Researcher Spots New Tricks in Web Payment Card SkimmersCybercriminals Turn to Steganography, WebSocket Connections
E-commerce sites have been under siege from cybercriminals who seek to sneak malicious code into checkout processes. A researcher has found two new methods that payment card number thieves are using to try to stay under the radar.
The attackers are sometimes referred to as Magecart, a name for a slew of groups that steal payment card numbers. These attackers often capitalize on vulnerabilities in e-commerce software or other security mistakes that allow for the injection of malicious Javacript, dubbed sniffers or skimmers (see: Magecart Cybercrime Groups Harvest Payment Card Data).
One of those newly employed methods is steganography, which involves hiding code in something that appears to be benign, such as an image file.
A Twitter user, @affablekraut, recently disclosed the discovery of a credit card skimmer disguised as an image, writes Jerome Segura, director of threat intelligence at Malwarebytes.
"To the naked eye, the image looks like a typical free shipping ribbon that you commonly see on shopping sites," Segura writes in a blog post.
WebSocket: Covert Data Stealing
The second new method - also found by @affablekraut - involves using the WebSocket protocol for communication rather than HTTP, Segura writes.
"While WebSockets are advantageous for real-time data transfer, this is not the reason threat actors may be interested in them," he writes. "For their particular use case, WebSockets provide a more covert way to exchange data than typical HTTP requests-responses."
"The techniques described in this blog will no doubt cause headaches for defenders and give some threat actors additional time to carry on their activities without being disturbed," Segura writes. "But as mentioned before, this kind of cat-and-mouse game was to be expected in the light of regular new publications on Magecart and web skimmers."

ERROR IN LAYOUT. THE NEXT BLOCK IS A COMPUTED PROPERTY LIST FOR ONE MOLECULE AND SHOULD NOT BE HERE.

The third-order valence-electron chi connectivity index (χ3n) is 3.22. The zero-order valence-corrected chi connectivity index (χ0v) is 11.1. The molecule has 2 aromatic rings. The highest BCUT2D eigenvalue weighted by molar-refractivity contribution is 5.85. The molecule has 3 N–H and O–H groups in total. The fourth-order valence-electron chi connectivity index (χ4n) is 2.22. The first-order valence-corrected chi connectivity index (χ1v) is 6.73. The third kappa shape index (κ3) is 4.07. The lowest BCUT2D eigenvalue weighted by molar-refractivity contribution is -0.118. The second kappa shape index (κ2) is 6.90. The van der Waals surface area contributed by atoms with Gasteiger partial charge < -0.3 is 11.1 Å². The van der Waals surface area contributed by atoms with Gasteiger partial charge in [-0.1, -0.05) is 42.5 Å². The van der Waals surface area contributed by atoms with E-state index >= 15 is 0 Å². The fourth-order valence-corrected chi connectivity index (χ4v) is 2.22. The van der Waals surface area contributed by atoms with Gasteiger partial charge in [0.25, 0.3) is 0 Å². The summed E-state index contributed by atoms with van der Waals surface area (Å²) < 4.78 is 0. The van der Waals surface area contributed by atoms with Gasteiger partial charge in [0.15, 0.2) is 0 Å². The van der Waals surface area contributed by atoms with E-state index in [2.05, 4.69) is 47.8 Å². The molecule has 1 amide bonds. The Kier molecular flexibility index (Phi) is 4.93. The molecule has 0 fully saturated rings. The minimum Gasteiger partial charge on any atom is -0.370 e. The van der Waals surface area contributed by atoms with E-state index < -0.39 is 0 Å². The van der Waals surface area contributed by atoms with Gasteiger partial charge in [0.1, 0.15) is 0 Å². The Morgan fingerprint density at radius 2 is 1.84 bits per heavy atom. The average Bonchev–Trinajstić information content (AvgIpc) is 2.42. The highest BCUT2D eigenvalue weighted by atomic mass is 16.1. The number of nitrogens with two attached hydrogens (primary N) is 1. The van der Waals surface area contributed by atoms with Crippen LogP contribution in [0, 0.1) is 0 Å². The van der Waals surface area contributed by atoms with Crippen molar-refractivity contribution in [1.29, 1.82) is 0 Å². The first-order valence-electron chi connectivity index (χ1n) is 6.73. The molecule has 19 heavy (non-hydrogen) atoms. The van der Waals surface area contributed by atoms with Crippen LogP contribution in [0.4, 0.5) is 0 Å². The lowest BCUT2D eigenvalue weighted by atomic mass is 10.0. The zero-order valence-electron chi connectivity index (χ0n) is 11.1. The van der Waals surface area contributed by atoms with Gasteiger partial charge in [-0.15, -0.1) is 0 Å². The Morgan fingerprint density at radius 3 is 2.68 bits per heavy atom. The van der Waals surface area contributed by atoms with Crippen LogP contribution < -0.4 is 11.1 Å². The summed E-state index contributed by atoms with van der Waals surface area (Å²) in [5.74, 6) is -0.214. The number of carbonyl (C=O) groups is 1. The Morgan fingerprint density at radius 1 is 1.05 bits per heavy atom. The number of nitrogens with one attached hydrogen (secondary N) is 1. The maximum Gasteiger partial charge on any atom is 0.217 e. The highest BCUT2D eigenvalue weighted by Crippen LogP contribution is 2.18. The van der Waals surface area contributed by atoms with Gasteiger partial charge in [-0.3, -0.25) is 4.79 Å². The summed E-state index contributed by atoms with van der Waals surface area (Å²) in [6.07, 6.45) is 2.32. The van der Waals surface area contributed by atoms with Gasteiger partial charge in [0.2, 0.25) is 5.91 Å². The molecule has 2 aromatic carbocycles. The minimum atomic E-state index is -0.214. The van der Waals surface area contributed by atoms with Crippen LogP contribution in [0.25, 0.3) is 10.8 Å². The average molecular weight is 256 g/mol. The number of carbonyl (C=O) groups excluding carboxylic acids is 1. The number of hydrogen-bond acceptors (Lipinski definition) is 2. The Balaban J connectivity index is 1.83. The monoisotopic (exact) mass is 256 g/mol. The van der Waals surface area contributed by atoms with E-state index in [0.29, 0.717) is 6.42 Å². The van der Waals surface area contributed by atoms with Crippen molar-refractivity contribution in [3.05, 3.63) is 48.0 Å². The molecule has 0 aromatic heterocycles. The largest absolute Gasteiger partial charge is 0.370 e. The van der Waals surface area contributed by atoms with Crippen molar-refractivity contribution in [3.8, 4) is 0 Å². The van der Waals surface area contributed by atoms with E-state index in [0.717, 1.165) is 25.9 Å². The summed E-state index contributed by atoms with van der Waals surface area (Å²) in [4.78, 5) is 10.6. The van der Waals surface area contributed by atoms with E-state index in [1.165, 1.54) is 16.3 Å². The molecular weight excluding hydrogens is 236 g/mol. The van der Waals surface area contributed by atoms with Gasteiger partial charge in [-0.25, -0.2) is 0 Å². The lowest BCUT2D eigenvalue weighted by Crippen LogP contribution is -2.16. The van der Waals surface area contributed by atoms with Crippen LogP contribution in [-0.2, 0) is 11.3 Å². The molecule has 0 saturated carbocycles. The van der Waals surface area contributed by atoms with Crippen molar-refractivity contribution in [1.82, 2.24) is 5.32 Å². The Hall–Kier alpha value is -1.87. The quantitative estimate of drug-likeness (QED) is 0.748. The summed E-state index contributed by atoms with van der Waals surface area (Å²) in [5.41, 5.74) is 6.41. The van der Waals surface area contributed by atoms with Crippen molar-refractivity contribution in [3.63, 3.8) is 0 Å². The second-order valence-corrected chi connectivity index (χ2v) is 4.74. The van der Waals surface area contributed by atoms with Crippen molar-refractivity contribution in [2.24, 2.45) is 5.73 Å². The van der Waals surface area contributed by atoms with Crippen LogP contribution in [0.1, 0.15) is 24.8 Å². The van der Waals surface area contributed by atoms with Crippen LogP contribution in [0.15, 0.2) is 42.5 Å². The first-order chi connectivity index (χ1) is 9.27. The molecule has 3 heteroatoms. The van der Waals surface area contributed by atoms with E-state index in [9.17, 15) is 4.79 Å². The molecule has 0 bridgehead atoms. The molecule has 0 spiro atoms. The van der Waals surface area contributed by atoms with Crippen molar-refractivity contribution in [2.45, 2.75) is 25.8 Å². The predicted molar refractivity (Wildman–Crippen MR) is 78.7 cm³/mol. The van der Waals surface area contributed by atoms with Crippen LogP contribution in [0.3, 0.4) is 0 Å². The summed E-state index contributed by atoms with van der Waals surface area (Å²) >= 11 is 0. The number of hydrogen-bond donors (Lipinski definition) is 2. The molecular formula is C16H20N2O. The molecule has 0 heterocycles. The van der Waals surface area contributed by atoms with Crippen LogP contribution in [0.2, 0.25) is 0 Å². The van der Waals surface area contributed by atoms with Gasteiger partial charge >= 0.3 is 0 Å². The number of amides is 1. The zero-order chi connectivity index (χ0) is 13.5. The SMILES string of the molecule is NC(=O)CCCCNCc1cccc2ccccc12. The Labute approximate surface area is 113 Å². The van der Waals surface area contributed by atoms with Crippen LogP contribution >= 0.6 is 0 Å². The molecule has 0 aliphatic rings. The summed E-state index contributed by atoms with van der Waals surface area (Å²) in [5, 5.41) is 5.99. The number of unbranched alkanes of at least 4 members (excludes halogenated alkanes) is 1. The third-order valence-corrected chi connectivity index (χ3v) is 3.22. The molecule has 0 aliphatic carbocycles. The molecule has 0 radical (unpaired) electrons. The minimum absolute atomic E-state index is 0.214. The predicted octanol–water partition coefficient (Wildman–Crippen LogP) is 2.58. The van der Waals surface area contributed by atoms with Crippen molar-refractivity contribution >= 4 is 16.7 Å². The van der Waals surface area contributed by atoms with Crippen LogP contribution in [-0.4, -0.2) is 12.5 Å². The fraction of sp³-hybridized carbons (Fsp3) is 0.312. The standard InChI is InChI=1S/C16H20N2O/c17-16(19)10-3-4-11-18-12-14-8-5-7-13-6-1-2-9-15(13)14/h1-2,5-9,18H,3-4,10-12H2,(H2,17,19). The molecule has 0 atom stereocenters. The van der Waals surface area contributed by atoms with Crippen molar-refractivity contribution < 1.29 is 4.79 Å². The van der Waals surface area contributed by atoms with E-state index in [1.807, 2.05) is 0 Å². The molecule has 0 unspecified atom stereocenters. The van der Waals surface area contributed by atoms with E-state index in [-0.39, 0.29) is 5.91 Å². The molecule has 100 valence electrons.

@Affablekraut tweets that the best way to defeat a websocket skimmer is to adjust the connect-src setting within the Content Security Policy, or CSP, for a web page. That feature can be used to restrict which URLs can be loaded using script interfaces.
Also, not trying to hide anything but I did obscure the affected store. If you have a need to see this live, DM me.— Affable Kraut (@AffableKraut) December 17, 2019
The method to stop this attack: CSP. The connect-src setting in CSPs governs what websockets can connect to. So review your CSPs!
Magecart: Never Gives Up
Magecart is believed to encompass as many as 12 criminal groups. The attackers steal payment card data and then sell it on dark web marketplaces for other criminals to exploit. Experts believe hundreds of thousands of websites have been infected (see: Magecart Nightmare Besets E-Commerce Websites).
Over the last few years, Magecart has struck big-name companies, including British Airways, Newegg and Ticketmaster. The infection of British Airways led to one of the most significant enforcement actions against a company under Europe's General Data Protection Regulation.
Britain's Information Commissioner's Office said in July it intended to fine British Airways £184 million ($240 million) under GDPR. In the attack, the personal data of 500,000 customers was exposed as a result of what the ICO said were poor security practices (see: British Airways Faces Record-Setting $230 Million GDPR Fine).